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Nigeria’s Public Universities No Longer Tuition-free



While the federal government is yet to officially announce a policy change, the reality is beginning to dawn on Nigerians that public universities are no longer tuition-free and have not been for some time despite the narrative that they are.

Investigations by LEADERSHIP Weekend revealed that virtually all federal universities charge students a wide range of fees and are, in fact, beginning to raise the different categories of fees by close to 200 percent.

In the Federal University of Lafia, Nasarawa, for instance, the charges include Medical examination, Identity card, SUG dues, Students handbook, Caution, Examination library, Sanitation, ICT, Sports/games, Result verification/issuance, Municipal services, and Lab/studio/workshop, Teaching practice/field trip/SIWES/project.

The University of Lagos, which has similar charges, has more than 62,000 students, indicating it generates billions of naira each semester.

While the National Association of Nigerians Students (NANS) has claimed tuition fees have consistently led to a high drop out of students from public universities, there are no verifiable records of the number of students who drop out each year due to the inability to pay the fees.

And in spite of the soaring cost of getting a university education, the National Universities Commission (NUC) has insisted that federal universities remain tuition-free and in what amounts to double speak, says the commission might consider regulating fees in universities.

But it is not only the NUC that is in denial about the existence of a tuition-free tertiary education policy by the federal government; so is the Academic Staff Union of Universities (ASUU), which for their own reasons are holding on to the notion that students don’t pay for their degrees and the university system is solely funded by the government.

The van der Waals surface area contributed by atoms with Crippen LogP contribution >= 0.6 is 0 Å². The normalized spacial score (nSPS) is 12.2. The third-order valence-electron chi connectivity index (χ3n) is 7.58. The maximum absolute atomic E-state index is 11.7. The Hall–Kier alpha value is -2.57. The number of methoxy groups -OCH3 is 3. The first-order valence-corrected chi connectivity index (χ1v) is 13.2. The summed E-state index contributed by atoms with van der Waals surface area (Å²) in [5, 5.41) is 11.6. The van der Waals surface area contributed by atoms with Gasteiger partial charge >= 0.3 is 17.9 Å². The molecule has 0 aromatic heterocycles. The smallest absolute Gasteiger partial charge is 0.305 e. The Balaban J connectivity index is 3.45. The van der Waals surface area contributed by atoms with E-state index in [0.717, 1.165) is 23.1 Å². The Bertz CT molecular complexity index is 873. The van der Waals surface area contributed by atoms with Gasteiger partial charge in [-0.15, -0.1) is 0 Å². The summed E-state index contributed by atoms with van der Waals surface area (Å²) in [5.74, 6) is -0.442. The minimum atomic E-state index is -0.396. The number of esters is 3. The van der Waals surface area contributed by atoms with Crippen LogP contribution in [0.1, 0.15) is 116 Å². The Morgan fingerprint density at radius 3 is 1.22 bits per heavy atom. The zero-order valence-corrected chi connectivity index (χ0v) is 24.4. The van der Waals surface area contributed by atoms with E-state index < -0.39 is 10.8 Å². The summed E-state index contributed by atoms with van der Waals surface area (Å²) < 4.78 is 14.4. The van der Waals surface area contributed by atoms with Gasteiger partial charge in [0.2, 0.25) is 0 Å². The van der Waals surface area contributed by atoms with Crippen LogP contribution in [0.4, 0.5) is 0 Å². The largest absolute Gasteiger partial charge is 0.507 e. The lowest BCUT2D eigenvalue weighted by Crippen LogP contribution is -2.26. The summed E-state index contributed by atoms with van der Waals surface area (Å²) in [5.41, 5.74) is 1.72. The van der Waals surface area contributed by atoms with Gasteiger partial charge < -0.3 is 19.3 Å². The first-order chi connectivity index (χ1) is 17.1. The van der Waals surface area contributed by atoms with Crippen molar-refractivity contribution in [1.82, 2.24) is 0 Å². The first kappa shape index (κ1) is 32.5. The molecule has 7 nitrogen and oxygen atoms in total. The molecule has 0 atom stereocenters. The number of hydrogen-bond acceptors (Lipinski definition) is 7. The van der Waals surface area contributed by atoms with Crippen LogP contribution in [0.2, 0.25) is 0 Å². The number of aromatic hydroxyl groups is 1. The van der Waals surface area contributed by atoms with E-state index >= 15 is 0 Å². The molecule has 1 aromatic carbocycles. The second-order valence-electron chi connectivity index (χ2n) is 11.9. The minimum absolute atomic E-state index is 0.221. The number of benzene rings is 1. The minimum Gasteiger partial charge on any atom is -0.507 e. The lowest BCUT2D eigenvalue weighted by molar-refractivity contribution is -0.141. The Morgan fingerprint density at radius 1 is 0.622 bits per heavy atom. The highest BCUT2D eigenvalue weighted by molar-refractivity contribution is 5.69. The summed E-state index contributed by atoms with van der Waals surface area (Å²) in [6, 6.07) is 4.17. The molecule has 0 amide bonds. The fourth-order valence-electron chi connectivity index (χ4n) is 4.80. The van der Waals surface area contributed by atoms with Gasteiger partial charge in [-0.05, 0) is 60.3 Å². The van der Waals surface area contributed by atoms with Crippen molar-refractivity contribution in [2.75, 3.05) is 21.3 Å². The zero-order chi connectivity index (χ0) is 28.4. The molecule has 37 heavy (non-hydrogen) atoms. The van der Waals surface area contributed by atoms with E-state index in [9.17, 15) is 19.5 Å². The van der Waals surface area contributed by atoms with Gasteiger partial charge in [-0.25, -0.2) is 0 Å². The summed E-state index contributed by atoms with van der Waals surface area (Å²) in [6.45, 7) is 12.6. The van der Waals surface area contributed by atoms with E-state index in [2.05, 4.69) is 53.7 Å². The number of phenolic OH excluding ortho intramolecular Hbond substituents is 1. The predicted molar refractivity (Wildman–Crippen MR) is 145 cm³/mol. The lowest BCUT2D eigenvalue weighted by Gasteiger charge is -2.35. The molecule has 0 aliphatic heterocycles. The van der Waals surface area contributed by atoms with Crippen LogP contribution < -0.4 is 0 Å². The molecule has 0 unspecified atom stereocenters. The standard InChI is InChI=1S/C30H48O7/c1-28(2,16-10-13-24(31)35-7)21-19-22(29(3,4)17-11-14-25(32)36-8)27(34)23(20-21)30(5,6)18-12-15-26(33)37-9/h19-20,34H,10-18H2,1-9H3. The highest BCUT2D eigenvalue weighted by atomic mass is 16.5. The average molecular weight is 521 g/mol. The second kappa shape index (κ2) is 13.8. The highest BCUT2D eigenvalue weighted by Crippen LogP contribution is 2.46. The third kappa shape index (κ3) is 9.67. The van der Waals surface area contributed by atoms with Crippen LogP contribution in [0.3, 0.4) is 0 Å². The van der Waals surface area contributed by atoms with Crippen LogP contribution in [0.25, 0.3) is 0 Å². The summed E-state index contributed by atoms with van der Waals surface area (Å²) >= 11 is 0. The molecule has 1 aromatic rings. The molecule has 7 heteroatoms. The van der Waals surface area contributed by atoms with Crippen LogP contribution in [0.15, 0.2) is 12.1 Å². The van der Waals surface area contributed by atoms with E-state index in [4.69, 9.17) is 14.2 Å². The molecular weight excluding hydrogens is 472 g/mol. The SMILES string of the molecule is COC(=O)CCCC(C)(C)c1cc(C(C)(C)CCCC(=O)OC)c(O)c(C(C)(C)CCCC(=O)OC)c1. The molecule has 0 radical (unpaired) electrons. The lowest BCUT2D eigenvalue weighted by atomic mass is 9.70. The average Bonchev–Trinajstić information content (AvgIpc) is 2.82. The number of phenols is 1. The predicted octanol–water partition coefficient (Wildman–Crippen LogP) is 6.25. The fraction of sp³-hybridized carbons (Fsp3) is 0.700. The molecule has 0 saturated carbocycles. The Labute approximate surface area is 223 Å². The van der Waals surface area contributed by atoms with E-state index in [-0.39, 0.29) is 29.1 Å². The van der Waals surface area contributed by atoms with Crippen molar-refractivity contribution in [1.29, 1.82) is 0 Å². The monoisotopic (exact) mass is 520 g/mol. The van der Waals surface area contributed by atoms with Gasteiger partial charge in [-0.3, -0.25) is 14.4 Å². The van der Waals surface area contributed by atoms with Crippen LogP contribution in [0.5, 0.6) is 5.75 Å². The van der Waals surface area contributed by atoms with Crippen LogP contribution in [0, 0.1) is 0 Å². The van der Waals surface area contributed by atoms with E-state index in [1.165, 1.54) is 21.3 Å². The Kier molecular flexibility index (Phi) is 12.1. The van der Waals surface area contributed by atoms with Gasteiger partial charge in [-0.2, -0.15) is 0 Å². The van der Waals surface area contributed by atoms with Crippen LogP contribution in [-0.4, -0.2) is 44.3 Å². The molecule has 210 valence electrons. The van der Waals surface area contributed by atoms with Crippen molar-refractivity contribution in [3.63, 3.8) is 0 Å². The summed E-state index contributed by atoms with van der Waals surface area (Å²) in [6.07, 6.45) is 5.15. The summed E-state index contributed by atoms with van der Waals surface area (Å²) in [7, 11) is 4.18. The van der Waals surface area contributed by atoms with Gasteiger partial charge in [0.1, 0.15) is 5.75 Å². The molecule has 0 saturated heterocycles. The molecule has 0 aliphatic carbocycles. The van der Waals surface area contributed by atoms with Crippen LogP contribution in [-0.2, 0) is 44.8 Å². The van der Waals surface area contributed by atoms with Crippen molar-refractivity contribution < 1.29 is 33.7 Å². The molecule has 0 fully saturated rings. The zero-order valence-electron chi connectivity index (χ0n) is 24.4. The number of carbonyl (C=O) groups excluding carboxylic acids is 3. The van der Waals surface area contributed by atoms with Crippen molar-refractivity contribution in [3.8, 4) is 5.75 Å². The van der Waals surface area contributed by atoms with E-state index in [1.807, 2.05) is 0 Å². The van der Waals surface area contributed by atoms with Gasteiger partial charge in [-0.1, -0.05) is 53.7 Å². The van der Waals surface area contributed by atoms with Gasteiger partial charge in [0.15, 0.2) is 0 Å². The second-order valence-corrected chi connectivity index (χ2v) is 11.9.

In the 2023 budget of the federal government, N1.79 trillion was set aside for the education sector, out of which N470 billion was tied to tertiary institutions. Another N248.3 billion was allocated to the Tertiary Education Trust Fund (TETFund).

But through publicly available data, LEADERSHIP Weekend was able to ascertain that the universities themselves raise just as much in revenue, which they rarely account for.

The University of Lagos, for instance, has a total population of 62, 215, according to the 2019/2020 statistics. 35,436 students are undergoing full time undergraduate programs, 57 percent of the total number.

2,532 are in Distance Learning Institute (DLI), 9046 pursuing Post Graduate Degrees, 2,797 students in the Institute of Continuous Education (ICE), and 2,404 in the sub-degree (Pre-degree program) 

UNILAG has 12 faculties, 6 institutes and 26 centers. According to the 2019/2020 Enrollment, the Faculty of Education has the highest number of students, 7,046, while the Faculty of Basic Medical Science (BMS) has the least number, 397 students. 

According to the figure by the bursary department of University of Lagos, new fulltime undergraduate students in both science and non-science faculties pay the same fees, a total of N64,500 for the first semester they are enrolled in.

The breakdown is as follows for the new students: Acceptance fee, N20,000; Registration, N5000; ID Card N1000; Results Verification, N5000; Examination, N5000; Medical Services (including drug test), N5,000; Library Services, N5000; Information Technology, N2500; Endowment fund, N10000; TISHIP, N5000, and Sports, N1000.

Speaking on the possibility of the government ending its funding of public universities, immediate past chairman of ASUU, UNILAG chapter, Dr Dele Ashiru, knocked the federal government over its decision on education loan, charging it not to be passive in educating its citizens. 

Ashiru said the education loan plan is a half-hearted response to tackling the funding challenges of education in Nigeria, just as he tasked the federal government to look at the model of Scandinavian countries who made education free because of its importance and ripple effect.